Editing Your Windwos Hosts File

You may be wondering what this file is and why you’d ever need to hand edit it. First, what is it. think of it as your own private DNS. Recall that computers haven’t a clue about those handy names we type in our web browsers, for example, pizzabytheslice.com. They want the IP address. DNS is how this is done, which is like a phone book, associating a human-friendly name with a number. (if you’re lost read my web site basics 101 primer, then come back here).

Your computer’s Hosts file is a local DNS file, one that your computer checks before heading out to the Internet to do a DNS lookup. Because it checks this file first this means you can override any web site’s IP address (handy if, say, you want to block all of those annoying ads from doubleclick and other crap sites). It also means you can have bogus, made-up private domains that only work on your computer — and this is perfect for doing web development.

For each of your development sites create a something.localhost entry in your hosts file (localhost is the built-in name for your computer, it’s exactly the same as 127.0.0.1).

Assuming you’re running Apache on your Windows XP/2000/NT machine and you’re developing multiple websites this is da bomb for testing your sites: you’ll see exactly what you’d see on a remote (production) server. I’ve already outlined how to configure Apache for multiple web sites so refer to that to learn how to add multiple domains to your apache setup.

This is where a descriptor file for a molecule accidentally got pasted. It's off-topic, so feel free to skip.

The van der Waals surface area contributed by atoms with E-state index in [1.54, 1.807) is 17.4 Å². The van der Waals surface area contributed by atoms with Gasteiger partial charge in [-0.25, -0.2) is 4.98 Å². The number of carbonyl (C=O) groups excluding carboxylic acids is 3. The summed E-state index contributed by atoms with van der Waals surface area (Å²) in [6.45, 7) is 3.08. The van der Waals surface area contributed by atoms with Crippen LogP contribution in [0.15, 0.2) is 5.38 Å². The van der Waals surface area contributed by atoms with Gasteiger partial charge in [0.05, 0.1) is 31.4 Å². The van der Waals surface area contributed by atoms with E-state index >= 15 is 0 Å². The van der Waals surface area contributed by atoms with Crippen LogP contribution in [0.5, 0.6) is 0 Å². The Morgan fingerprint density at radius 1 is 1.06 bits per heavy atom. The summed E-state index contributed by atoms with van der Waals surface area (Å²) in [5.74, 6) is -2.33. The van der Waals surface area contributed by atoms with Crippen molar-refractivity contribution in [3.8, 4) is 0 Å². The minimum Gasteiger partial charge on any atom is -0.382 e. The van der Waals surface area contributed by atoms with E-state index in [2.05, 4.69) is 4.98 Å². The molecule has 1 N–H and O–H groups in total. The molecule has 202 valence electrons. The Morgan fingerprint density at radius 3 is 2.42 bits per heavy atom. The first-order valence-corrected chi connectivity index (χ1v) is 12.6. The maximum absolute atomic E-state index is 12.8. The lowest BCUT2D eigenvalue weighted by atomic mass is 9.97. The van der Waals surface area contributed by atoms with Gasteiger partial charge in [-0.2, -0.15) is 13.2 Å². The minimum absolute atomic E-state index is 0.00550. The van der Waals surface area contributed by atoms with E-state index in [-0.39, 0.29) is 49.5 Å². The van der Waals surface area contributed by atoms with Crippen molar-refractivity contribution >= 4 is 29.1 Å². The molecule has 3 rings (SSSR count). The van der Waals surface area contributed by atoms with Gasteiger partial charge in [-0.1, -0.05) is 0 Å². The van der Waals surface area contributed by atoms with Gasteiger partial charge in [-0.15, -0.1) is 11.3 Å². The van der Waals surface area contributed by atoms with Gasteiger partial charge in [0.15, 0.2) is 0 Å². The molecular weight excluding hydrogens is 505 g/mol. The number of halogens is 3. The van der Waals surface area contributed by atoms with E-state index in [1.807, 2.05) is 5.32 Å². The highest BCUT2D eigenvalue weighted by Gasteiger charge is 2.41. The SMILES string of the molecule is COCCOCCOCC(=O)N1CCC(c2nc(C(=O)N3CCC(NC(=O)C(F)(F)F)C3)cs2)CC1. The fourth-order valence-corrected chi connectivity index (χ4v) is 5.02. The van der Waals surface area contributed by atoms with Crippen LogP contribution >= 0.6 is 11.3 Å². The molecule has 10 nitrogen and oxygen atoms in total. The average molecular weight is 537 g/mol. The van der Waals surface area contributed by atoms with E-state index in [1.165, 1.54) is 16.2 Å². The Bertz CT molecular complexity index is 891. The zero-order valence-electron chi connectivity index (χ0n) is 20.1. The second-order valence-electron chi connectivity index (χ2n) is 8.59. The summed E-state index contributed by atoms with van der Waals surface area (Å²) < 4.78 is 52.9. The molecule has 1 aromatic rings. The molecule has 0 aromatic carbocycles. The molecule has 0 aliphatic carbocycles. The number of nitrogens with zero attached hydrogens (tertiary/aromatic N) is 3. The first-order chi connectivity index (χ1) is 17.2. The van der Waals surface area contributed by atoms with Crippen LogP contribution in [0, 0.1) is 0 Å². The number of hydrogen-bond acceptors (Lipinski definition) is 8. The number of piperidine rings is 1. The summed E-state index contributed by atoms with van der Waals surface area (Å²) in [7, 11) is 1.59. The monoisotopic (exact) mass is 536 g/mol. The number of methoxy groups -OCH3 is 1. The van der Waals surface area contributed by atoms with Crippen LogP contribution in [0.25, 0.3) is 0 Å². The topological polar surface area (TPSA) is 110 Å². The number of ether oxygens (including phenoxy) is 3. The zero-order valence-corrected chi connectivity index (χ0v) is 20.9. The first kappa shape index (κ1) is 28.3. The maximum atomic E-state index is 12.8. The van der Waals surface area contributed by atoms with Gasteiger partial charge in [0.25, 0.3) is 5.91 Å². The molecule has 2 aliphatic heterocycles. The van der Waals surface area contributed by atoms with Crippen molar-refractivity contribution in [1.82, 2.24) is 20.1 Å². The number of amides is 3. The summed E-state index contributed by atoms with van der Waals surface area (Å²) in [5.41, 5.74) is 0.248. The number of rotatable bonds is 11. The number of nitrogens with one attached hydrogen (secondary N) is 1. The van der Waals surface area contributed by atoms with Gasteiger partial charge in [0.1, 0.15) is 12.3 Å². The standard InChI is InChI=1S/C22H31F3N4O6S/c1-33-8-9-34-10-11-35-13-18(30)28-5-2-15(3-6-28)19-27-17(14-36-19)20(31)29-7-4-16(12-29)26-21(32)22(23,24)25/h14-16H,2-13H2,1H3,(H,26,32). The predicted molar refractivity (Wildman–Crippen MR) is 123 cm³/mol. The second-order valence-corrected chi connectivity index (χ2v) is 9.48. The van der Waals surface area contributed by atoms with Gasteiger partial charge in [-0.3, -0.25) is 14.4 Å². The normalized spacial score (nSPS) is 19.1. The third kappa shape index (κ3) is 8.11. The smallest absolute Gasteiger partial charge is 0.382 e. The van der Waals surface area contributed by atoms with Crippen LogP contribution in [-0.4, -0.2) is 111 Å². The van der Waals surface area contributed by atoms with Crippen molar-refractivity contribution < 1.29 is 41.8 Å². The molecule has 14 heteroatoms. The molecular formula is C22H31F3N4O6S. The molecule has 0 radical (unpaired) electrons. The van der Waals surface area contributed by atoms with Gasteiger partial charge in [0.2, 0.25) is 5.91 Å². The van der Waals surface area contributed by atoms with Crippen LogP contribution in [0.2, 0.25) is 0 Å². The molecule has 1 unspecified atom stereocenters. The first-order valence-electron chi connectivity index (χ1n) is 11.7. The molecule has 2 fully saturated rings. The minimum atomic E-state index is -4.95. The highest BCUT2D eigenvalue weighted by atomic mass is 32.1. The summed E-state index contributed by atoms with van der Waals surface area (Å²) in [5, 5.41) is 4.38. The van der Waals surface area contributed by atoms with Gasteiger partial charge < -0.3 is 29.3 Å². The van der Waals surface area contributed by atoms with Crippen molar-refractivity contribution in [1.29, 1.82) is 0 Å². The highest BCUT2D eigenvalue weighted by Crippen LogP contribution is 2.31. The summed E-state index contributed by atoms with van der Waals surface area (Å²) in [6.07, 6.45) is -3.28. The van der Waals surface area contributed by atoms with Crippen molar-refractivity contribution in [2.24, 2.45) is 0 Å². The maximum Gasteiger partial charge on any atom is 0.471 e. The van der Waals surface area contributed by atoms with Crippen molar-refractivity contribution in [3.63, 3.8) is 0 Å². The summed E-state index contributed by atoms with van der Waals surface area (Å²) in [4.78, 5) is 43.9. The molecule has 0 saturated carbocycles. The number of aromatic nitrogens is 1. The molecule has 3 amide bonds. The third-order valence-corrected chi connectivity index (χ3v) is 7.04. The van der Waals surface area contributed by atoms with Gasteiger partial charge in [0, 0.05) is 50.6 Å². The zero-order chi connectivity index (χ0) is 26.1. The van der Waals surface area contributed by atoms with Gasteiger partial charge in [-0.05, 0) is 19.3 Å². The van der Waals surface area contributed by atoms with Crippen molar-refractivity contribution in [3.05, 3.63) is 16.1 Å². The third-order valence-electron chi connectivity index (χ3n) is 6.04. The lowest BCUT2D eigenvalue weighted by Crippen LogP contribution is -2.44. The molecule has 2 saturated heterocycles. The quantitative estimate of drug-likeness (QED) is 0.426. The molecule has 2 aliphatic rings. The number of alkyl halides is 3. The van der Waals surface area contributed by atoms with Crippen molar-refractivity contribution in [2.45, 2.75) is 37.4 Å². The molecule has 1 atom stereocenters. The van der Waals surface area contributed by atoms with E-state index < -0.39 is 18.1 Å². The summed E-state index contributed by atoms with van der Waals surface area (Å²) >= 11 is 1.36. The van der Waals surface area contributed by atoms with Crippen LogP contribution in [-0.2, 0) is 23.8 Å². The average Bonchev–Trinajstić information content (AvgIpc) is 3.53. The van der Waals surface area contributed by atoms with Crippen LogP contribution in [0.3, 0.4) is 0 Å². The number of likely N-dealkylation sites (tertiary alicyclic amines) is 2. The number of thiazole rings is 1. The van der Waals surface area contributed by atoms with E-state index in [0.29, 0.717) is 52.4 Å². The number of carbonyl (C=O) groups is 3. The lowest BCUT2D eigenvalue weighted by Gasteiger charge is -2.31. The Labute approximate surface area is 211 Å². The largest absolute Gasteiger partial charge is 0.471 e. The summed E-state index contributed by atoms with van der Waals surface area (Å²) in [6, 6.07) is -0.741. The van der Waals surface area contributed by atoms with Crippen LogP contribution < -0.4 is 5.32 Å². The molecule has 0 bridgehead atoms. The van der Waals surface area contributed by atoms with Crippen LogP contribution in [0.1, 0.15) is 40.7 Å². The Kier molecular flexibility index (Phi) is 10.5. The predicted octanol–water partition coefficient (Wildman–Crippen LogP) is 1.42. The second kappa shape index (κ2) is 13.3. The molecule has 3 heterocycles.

While you could make "google.com" or "strawberries" point to a website on your own computer I wouldn’t do that (though, for practical jokes, it has potential). If you override an existing site you’ll never be able to visit that site. What I always do is "project-name".localhost. This makes it clear that i’m working, well, locally.

Oh, don’t forget to add this to your Dreamweaver site’s setup, too. Doing this will allow you to hit F12 and view your site.

Enough jibberjabber, do it.

Your hosts file may be one of the few files that Windows uses that has no extension. Yep, nothing past the dot in the file name — oh, and there is no dot. So Unix-y. It’s located here (Windows 2K):

C:\WINDOWS\SYSTEM32\DRIVERS\ETC

(I know this is stupid, but you did make a backup didn’t you? You did? Good. If not, copy, paste, rename "hosts.bak.txt". OK, you have a backup? Proceed)

Since it has no file extension –and if you added one it will break — you can’t just double-click on the file to edit. Instead do this: launch notepad (type "notepad" from Start -> Run on your Windows task bar). Next drag the hosts file into notepad and add whatever fake domains you’ll be using (note: don’t forget to add them to your apache http.conf file and then restart apache).

# ------------------------------------------
# from my Hosts file:
127.0.0.1       pizza.localhost
127.0.0.1       bf.localhost
127.0.0.1       scag.localhost
127.0.0.1       sandbox.localhost
127.0.0.1       flip.localhost
#127.0.0.1       dev.localhost
127.0.0.1       wordpress.localhost
127.0.0.1       simple.localhost
127.0.0.1       phoenix.localhost
127.0.0.1       bless.localhost
127.0.0.1       text.localhost
127.0.0.1       css.localhost

What we’ve done is told windows that whenever a network request for, say, "pizza.localhost" comes through look for it on the computer with IP address 127.0.0.1 — which is your computer. Always.